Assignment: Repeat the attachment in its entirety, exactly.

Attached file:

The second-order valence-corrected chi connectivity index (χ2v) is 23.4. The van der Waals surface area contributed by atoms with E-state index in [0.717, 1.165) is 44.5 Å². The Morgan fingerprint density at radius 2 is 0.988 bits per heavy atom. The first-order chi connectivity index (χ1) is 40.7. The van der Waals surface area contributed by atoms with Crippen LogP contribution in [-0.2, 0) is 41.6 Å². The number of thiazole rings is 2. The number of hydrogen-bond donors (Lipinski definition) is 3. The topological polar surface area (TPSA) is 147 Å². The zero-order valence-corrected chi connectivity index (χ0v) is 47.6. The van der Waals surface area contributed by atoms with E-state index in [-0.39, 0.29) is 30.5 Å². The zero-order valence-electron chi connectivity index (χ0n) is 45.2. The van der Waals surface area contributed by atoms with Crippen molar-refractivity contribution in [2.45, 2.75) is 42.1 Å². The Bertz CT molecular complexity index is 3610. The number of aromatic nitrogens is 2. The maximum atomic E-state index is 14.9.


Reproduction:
The second-order valence-corrected chi connectivity index (χ2v) is 23.4. The van der Waals surface area contributed by atoms with E-state index in [0.717, 1.165) is 44.5 Å². The Morgan fingerprint density at radius 2 is 0.988 bits per heavy atom. The first-order chi connectivity index (χ1) is 40.7. The van der Waals surface area contributed by atoms with Crippen LogP contribution in [-0.2, 0) is 41.6 Å². The number of thiazole rings is 2. The number of hydrogen-bond donors (Lipinski definition) is 3. The topological polar surface area (TPSA) is 147 Å². The zero-order valence-corrected chi connectivity index (χ0v) is 47.6. The van der Waals surface area contributed by atoms with E-state index in [-0.39, 0.29) is 30.5 Å². The zero-order valence-electron chi connectivity index (χ0n) is 45.2. The van der Waals surface area contributed by atoms with Crippen molar-refractivity contribution in [2.45, 2.75) is 42.1 Å². The Bertz CT molecular complexity index is 3610. The number of aromatic nitrogens is 2. The maximum atomic E-state index is 14.9.